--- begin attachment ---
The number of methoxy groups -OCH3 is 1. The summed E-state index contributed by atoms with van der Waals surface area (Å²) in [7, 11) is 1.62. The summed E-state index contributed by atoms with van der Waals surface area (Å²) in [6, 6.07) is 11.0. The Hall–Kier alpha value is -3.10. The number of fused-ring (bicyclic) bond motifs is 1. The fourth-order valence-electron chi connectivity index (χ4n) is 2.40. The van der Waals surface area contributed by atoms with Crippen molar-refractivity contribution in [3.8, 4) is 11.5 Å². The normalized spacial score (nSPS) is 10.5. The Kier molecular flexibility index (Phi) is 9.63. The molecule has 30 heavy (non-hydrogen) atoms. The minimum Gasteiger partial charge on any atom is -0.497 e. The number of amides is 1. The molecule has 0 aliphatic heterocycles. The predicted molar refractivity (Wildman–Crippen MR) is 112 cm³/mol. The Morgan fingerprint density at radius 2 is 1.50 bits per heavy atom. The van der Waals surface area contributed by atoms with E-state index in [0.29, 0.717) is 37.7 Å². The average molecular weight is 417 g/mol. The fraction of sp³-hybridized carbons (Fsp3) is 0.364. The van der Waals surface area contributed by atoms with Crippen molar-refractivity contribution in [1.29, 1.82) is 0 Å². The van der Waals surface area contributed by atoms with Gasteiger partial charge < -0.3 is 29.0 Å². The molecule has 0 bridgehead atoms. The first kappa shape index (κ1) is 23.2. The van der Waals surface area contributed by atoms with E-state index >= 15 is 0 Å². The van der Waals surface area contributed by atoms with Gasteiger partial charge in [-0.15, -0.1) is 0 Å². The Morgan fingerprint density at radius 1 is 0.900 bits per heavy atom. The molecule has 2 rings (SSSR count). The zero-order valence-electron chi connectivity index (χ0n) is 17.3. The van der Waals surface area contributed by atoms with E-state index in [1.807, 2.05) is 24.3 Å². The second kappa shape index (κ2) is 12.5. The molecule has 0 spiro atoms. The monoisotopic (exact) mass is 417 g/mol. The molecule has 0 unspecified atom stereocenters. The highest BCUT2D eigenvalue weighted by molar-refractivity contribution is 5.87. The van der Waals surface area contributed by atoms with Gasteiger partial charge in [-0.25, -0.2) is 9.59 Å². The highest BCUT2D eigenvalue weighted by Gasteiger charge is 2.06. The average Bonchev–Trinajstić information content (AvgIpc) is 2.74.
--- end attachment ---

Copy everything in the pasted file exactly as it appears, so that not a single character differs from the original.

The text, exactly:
The number of methoxy groups -OCH3 is 1. The summed E-state index contributed by atoms with van der Waals surface area (Å²) in [7, 11) is 1.62. The summed E-state index contributed by atoms with van der Waals surface area (Å²) in [6, 6.07) is 11.0. The Hall–Kier alpha value is -3.10. The number of fused-ring (bicyclic) bond motifs is 1. The fourth-order valence-electron chi connectivity index (χ4n) is 2.40. The van der Waals surface area contributed by atoms with Crippen molar-refractivity contribution in [3.8, 4) is 11.5 Å². The normalized spacial score (nSPS) is 10.5. The Kier molecular flexibility index (Phi) is 9.63. The molecule has 30 heavy (non-hydrogen) atoms. The minimum Gasteiger partial charge on any atom is -0.497 e. The number of amides is 1. The molecule has 0 aliphatic heterocycles. The predicted molar refractivity (Wildman–Crippen MR) is 112 cm³/mol. The Morgan fingerprint density at radius 2 is 1.50 bits per heavy atom. The van der Waals surface area contributed by atoms with E-state index in [0.29, 0.717) is 37.7 Å². The average molecular weight is 417 g/mol. The fraction of sp³-hybridized carbons (Fsp3) is 0.364. The van der Waals surface area contributed by atoms with Crippen molar-refractivity contribution in [1.29, 1.82) is 0 Å². The van der Waals surface area contributed by atoms with Gasteiger partial charge < -0.3 is 29.0 Å². The molecule has 0 bridgehead atoms. The first kappa shape index (κ1) is 23.2. The van der Waals surface area contributed by atoms with E-state index >= 15 is 0 Å². The van der Waals surface area contributed by atoms with Gasteiger partial charge in [-0.15, -0.1) is 0 Å². The Morgan fingerprint density at radius 1 is 0.900 bits per heavy atom. The molecule has 2 rings (SSSR count). The zero-order valence-electron chi connectivity index (χ0n) is 17.3. The van der Waals surface area contributed by atoms with E-state index in [1.807, 2.05) is 24.3 Å². The second kappa shape index (κ2) is 12.5. The molecule has 0 spiro atoms. The monoisotopic (exact) mass is 417 g/mol. The molecule has 0 unspecified atom stereocenters. The highest BCUT2D eigenvalue weighted by molar-refractivity contribution is 5.87. The van der Waals surface area contributed by atoms with Gasteiger partial charge in [-0.25, -0.2) is 9.59 Å². The highest BCUT2D eigenvalue weighted by Gasteiger charge is 2.06. The average Bonchev–Trinajstić information content (AvgIpc) is 2.74.